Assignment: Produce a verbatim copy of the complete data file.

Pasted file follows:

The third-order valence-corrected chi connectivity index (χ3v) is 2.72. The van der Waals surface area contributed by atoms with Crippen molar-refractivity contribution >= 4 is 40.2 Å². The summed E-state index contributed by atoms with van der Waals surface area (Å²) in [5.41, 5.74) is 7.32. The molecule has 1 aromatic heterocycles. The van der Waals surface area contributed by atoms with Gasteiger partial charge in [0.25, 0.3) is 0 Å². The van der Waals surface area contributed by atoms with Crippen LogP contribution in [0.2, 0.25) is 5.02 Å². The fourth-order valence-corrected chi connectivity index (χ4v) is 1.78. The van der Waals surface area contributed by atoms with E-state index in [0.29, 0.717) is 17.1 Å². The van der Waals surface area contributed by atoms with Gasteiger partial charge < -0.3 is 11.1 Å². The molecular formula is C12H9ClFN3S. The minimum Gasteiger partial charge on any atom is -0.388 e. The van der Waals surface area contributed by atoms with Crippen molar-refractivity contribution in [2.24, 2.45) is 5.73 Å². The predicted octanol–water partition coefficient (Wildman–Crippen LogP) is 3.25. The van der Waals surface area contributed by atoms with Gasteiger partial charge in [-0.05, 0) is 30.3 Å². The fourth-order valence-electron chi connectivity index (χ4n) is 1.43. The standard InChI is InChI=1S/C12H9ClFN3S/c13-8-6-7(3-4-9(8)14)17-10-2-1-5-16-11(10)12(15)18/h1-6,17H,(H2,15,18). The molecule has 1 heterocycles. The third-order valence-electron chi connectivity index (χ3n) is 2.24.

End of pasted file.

The third-order valence-corrected chi connectivity index (χ3v) is 2.72. The van der Waals surface area contributed by atoms with Crippen molar-refractivity contribution >= 4 is 40.2 Å². The summed E-state index contributed by atoms with van der Waals surface area (Å²) in [5.41, 5.74) is 7.32. The molecule has 1 aromatic heterocycles. The van der Waals surface area contributed by atoms with Gasteiger partial charge in [0.25, 0.3) is 0 Å². The van der Waals surface area contributed by atoms with Crippen LogP contribution in [0.2, 0.25) is 5.02 Å². The fourth-order valence-corrected chi connectivity index (χ4v) is 1.78. The van der Waals surface area contributed by atoms with E-state index in [0.29, 0.717) is 17.1 Å². The van der Waals surface area contributed by atoms with Gasteiger partial charge < -0.3 is 11.1 Å². The molecular formula is C12H9ClFN3S. The minimum Gasteiger partial charge on any atom is -0.388 e. The van der Waals surface area contributed by atoms with Crippen molar-refractivity contribution in [2.24, 2.45) is 5.73 Å². The predicted octanol–water partition coefficient (Wildman–Crippen LogP) is 3.25. The van der Waals surface area contributed by atoms with Gasteiger partial charge in [-0.05, 0) is 30.3 Å². The fourth-order valence-electron chi connectivity index (χ4n) is 1.43. The standard InChI is InChI=1S/C12H9ClFN3S/c13-8-6-7(3-4-9(8)14)17-10-2-1-5-16-11(10)12(15)18/h1-6,17H,(H2,15,18). The molecule has 1 heterocycles. The third-order valence-electron chi connectivity index (χ3n) is 2.24.